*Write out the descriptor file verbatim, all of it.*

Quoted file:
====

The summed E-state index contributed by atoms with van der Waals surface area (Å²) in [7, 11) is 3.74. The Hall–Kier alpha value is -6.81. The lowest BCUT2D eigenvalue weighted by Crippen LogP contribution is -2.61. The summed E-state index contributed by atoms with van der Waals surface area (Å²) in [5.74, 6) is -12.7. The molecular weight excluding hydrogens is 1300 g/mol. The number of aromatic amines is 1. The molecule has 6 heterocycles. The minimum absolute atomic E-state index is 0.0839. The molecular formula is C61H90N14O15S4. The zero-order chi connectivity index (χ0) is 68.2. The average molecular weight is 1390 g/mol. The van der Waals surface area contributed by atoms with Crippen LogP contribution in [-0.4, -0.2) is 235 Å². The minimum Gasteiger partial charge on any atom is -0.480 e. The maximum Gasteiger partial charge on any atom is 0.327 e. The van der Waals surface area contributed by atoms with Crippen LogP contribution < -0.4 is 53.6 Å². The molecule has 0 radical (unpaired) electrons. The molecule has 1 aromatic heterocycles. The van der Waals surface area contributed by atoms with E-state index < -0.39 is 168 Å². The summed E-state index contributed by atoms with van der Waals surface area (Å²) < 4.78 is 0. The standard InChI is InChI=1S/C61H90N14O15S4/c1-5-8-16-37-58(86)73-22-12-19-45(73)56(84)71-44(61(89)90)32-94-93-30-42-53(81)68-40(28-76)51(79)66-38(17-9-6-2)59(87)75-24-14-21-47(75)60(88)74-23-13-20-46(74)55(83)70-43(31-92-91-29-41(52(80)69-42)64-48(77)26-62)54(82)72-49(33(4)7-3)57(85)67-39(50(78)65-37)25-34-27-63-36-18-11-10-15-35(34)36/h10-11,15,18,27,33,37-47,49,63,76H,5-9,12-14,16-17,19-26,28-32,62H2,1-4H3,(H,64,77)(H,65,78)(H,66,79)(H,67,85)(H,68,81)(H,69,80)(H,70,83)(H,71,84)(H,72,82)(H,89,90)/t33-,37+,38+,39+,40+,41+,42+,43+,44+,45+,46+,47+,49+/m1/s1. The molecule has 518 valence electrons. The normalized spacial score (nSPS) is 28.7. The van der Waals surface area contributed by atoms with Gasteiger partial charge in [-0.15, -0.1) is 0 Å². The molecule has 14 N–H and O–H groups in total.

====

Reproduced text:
The summed E-state index contributed by atoms with van der Waals surface area (Å²) in [7, 11) is 3.74. The Hall–Kier alpha value is -6.81. The lowest BCUT2D eigenvalue weighted by Crippen LogP contribution is -2.61. The summed E-state index contributed by atoms with van der Waals surface area (Å²) in [5.74, 6) is -12.7. The molecular weight excluding hydrogens is 1300 g/mol. The number of aromatic amines is 1. The molecule has 6 heterocycles. The minimum absolute atomic E-state index is 0.0839. The molecular formula is C61H90N14O15S4. The zero-order chi connectivity index (χ0) is 68.2. The average molecular weight is 1390 g/mol. The van der Waals surface area contributed by atoms with Crippen LogP contribution in [-0.4, -0.2) is 235 Å². The minimum Gasteiger partial charge on any atom is -0.480 e. The maximum Gasteiger partial charge on any atom is 0.327 e. The van der Waals surface area contributed by atoms with Crippen LogP contribution < -0.4 is 53.6 Å². The molecule has 0 radical (unpaired) electrons. The molecule has 1 aromatic heterocycles. The van der Waals surface area contributed by atoms with E-state index < -0.39 is 168 Å². The summed E-state index contributed by atoms with van der Waals surface area (Å²) < 4.78 is 0. The standard InChI is InChI=1S/C61H90N14O15S4/c1-5-8-16-37-58(86)73-22-12-19-45(73)56(84)71-44(61(89)90)32-94-93-30-42-53(81)68-40(28-76)51(79)66-38(17-9-6-2)59(87)75-24-14-21-47(75)60(88)74-23-13-20-46(74)55(83)70-43(31-92-91-29-41(52(80)69-42)64-48(77)26-62)54(82)72-49(33(4)7-3)57(85)67-39(50(78)65-37)25-34-27-63-36-18-11-10-15-35(34)36/h10-11,15,18,27,33,37-47,49,63,76H,5-9,12-14,16-17,19-26,28-32,62H2,1-4H3,(H,64,77)(H,65,78)(H,66,79)(H,67,85)(H,68,81)(H,69,80)(H,70,83)(H,71,84)(H,72,82)(H,89,90)/t33-,37+,38+,39+,40+,41+,42+,43+,44+,45+,46+,47+,49+/m1/s1. The molecule has 518 valence electrons. The normalized spacial score (nSPS) is 28.7. The van der Waals surface area contributed by atoms with Gasteiger partial charge in [-0.15, -0.1) is 0 Å². The molecule has 14 N–H and O–H groups in total.